As the years have passed and I lost interest in training and showing, I went out and acquired a couple of these bombproof trail horses. And boy do I love them. I love my comfortable saddle and my non-fussy gear. I love that I don’t work hard at grooming my horse and polishing my tack to impress somebody else. I love that I ride in clothes and boots that don’t pinch or bind anywhere. I love that my horses are comfortable and relaxed and so am I. And I have to admit, as I rode away I gave that gal on the sorrel mare every bit as dismissive a glance as she gave me. In our own way, we are both snobs.
And no, I’m not in any way saying I’m superior—if she had stopped to chat we could have swapped cowhorse/trail horse stories and it might have been great fun. She could have been pretty handy with a horse; it was hard to tell from the little I saw. She could have been a less than experienced rider with money for a fancy horse and gear. If she’d been friendly, I might have gotten to know her a bit. But it was more than obvious that she wanted nothing to do with the likes of me and my kid and our plain little mounts. She never said a word in response to my friendly hello.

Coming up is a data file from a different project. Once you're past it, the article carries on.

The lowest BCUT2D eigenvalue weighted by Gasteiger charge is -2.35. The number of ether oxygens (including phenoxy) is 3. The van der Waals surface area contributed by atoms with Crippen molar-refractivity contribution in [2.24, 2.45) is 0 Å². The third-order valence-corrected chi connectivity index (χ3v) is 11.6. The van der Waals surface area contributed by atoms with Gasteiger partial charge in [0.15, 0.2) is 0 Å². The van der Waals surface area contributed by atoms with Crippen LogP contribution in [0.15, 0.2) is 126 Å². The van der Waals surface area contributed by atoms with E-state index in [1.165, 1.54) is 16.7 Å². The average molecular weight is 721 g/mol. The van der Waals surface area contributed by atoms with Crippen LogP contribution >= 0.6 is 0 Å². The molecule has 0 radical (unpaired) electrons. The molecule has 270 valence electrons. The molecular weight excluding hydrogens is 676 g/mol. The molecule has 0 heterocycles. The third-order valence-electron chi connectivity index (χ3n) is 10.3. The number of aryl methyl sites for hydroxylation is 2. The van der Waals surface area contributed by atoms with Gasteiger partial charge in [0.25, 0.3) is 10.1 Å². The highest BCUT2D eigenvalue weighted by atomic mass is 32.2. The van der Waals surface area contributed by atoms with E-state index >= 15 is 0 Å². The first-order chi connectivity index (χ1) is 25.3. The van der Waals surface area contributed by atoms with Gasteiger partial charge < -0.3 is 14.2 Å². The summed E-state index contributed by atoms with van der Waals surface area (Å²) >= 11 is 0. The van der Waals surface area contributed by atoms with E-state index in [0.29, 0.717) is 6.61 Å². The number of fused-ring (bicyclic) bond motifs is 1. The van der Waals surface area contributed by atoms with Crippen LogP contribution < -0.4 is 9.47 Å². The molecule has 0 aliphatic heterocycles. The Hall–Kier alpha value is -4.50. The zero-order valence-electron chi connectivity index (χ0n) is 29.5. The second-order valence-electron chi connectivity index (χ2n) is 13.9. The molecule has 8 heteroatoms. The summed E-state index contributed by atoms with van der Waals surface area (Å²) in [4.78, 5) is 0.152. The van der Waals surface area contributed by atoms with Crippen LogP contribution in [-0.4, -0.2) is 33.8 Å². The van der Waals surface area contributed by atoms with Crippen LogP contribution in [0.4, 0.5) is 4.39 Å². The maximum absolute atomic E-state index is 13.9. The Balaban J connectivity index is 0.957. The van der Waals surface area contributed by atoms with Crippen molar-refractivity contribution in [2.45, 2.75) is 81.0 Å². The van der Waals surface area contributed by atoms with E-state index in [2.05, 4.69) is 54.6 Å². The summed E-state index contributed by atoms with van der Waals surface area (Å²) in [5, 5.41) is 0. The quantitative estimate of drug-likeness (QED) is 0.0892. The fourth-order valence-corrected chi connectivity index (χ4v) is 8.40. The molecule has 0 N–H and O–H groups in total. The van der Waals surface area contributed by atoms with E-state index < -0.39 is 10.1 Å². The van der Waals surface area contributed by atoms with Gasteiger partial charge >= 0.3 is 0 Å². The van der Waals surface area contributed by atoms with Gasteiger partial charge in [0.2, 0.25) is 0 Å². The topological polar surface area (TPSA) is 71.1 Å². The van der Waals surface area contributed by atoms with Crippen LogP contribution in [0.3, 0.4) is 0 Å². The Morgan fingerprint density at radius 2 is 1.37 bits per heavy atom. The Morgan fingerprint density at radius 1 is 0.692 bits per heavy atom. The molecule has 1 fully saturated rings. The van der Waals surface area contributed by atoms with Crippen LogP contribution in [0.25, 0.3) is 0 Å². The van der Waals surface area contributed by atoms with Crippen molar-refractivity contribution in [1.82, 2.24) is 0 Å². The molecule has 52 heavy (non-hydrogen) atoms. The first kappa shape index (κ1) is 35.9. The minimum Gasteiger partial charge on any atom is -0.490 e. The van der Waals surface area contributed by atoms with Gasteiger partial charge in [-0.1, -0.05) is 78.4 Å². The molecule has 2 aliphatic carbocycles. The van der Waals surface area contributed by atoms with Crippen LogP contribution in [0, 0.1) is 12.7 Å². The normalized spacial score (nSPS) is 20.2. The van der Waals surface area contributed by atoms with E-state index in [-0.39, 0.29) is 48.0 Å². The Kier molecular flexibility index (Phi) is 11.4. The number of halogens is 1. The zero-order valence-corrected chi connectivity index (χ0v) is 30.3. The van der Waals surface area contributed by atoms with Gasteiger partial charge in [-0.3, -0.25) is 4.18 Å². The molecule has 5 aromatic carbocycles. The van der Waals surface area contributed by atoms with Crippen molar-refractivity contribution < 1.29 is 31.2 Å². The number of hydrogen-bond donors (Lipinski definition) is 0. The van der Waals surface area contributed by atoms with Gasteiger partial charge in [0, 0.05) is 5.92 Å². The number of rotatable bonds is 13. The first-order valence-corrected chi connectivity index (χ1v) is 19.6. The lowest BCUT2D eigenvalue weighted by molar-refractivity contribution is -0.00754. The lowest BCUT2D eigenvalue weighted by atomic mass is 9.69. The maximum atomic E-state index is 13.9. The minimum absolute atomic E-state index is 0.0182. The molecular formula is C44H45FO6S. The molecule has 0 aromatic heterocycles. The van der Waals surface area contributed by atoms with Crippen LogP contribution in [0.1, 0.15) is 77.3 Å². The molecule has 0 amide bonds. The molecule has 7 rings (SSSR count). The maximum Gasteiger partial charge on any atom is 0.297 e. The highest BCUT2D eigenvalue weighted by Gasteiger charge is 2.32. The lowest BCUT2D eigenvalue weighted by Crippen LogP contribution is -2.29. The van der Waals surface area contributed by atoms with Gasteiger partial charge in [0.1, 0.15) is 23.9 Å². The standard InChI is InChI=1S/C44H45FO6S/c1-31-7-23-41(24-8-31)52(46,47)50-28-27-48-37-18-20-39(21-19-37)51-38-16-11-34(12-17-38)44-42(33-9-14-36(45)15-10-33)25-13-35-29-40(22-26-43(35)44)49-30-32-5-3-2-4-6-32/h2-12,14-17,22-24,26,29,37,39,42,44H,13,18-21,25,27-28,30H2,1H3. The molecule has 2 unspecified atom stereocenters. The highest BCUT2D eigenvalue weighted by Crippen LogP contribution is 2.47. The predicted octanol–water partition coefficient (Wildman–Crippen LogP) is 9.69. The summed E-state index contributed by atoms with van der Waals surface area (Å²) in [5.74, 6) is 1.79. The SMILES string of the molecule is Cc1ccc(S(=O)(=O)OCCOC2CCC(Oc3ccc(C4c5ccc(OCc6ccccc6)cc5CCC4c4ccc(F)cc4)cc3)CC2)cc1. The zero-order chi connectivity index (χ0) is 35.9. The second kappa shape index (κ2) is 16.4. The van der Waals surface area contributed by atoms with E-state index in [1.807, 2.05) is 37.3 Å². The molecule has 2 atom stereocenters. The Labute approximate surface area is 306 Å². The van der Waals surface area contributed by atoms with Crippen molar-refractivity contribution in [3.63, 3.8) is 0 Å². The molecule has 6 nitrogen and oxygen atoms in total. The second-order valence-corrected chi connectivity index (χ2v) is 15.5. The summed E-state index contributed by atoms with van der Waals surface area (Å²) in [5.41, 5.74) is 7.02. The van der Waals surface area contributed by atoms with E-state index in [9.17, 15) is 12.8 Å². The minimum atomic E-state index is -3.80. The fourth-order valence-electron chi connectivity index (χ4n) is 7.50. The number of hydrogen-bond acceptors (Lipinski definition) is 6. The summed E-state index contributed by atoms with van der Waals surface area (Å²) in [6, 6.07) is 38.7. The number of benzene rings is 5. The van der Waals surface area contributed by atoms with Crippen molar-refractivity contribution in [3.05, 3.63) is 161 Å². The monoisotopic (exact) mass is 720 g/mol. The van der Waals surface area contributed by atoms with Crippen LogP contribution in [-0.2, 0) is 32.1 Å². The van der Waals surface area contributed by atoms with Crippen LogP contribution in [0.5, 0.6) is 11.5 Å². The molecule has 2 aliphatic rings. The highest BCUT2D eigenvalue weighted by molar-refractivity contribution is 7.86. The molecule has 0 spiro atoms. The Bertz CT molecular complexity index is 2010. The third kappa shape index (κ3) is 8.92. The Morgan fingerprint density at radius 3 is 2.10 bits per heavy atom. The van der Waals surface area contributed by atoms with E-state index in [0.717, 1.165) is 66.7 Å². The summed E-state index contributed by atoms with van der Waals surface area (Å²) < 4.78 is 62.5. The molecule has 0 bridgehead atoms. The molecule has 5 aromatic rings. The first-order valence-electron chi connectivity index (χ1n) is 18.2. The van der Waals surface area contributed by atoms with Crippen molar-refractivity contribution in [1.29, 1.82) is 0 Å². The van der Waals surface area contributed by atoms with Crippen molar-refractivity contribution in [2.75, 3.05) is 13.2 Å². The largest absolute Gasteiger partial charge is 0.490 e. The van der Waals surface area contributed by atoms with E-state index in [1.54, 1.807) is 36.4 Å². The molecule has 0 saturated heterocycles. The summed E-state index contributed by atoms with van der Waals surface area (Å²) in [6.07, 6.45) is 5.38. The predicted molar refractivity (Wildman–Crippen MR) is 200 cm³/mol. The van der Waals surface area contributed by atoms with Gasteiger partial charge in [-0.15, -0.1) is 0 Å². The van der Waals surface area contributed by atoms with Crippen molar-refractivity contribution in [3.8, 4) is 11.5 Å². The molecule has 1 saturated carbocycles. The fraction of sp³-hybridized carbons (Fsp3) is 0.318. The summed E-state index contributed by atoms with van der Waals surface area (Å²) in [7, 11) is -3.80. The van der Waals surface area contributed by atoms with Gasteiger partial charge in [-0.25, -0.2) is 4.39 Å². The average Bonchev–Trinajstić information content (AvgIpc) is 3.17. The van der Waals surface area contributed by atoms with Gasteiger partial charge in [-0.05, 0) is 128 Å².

And its not that everyone on a fancy horse with fancy gear is a snob. I have met some mighty fancy horses tacked up like hunters, whose riders wore immaculate white breeches and shiny black high boots (for a ride through the woods) and yet these people were quite friendly and we exchanged info on what trails were open and how to get from here to there…etc. I may not be exactly admiring of such obviously expensive, restively impatient horses or particularly impressed (any more) by the riders equally obviously expensive tack and clothes. But I can certainly give everyone space to enjoy horses in their own way, and I try to be friendly and cordial to everyone I meet out riding. But as I said, the gal on the sorrel mare was different. She pointedly ignored us.
I do know that folks who appear arrogant are mostly insecure and I guess that if I were a better person I’d feel sorry for the poor things. Unfortunately I’m not so enlightened. That this does not make me the Buddha of horsemanship, I’m well aware.
I’m afraid I’m a little bit prone to this vice in other areas of life as well. When I see a woman in elegant clothes and high heels, wearing a coat of makeup and stepping out of a shiny gold Mercedes, my first thought is that I probably won’t care for her. Is this fair or right minded of me? Probably not. Conversely the sight of some slightly shabby gal climbing out of an old pickup with mud or dust (according to season) on her boots, and no make-up and un-fussed with hair makes me smile and think we could have something in common.
How about you guys? Any of you guilty of reverse snobbism? Or am I the only one who succumbs to this sin?